For a while now I have been keeping an eye out on how I could contribute to the community. When I was around 16 years old I volunteered at a museum restoring and maintaining steam engines (I kid you not). I designed, build and maintain to this day a wireless internet service provider network providing internet to a rural community (see my projects section) but it practically runs self sufficient other than the occasional software update. It left me wanting to do more. I scoured the internet for any volunteer work near me that looked like something I might enjoy. I can’t remember exactly how but one day I stumbled across an event called “The Upper Hutt repair café” and it intrigued me. What is a repair café?
A Repair Café is a meeting in which people repair household electrical and mechanical devices, computers, bicycles, clothing, etc. They are organised by and for local residents. Repair Cafés are held at a fixed location where tools are available and where they can fix their broken goods with the help of volunteers. Its objectives are to reduce waste, to maintain repair skills and to strengthen social cohesion. (Source: Wikipedia)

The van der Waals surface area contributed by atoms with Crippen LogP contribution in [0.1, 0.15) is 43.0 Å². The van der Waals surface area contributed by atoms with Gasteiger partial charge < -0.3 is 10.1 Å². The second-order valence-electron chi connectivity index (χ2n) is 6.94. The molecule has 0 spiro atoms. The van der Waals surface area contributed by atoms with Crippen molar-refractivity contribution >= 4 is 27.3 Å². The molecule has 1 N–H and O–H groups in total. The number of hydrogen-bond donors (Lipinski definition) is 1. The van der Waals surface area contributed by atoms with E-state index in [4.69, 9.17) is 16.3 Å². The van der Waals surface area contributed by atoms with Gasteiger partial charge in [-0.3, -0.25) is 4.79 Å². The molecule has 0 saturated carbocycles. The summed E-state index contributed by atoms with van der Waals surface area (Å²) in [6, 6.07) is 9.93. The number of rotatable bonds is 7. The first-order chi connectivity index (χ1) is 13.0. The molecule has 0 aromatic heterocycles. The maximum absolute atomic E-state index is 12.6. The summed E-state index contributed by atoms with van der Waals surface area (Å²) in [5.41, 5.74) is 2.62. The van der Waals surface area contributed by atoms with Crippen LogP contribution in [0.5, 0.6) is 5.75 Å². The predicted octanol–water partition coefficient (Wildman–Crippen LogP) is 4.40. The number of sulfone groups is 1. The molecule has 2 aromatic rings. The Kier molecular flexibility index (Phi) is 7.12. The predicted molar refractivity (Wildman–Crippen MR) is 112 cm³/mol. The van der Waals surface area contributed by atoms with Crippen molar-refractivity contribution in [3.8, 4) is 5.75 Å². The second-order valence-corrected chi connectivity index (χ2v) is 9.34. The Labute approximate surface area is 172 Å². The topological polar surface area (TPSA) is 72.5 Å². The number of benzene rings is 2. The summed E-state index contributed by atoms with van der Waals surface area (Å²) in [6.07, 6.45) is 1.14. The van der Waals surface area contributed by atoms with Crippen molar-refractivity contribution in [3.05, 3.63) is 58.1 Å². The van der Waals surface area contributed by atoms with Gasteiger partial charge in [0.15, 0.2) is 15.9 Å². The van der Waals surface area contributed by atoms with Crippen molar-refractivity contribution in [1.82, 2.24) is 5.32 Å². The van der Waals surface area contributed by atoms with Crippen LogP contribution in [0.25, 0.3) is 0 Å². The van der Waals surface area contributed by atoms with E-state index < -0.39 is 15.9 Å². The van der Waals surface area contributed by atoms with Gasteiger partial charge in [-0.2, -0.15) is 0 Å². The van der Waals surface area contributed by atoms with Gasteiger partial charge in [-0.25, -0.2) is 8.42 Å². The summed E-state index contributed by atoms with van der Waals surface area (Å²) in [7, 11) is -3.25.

That sounded right up my alley. Unfortunately the next upcoming event got postponed because of COVID-19 so I didn’t get a change to check it out. Instead I emailed the organisers and instead of trying to write in an email what knowledge and skills I might be able to bring to the table.
I have since attended two events and I am looking for forward to the events to come. During the January event I was able to put the 3d printer to good use. My first client brought in a mechanical board game which was missing a little spur gear. There where other gears still present which I could use to take the dimensions from and it didn't take long to design it up in fusion 360 and print a replacement.
My second client brought in a broken remote for a Rise & Recline lift chair. The thumb switch had broken off and no spare parts are available anymore. It was possible to buy a second hand remote for a lot of money. Instead I designed a need thumb switch that fitted on the original broken part and could be glued in place.
It's a lot of fun showing the potential of 3d printing and seeing the excitement of the visitors when a sketch becomes a functional part within 30 minutes.
If you are interested in visiting the Upper Hutt repair café, I suggest you follow them on Facebook "Upper Hutt Repair Café Trust @uhrepaircafe" or find a repair café near you!
George Timmermans, Research Toolmaker, Software Engineer and Tinkerer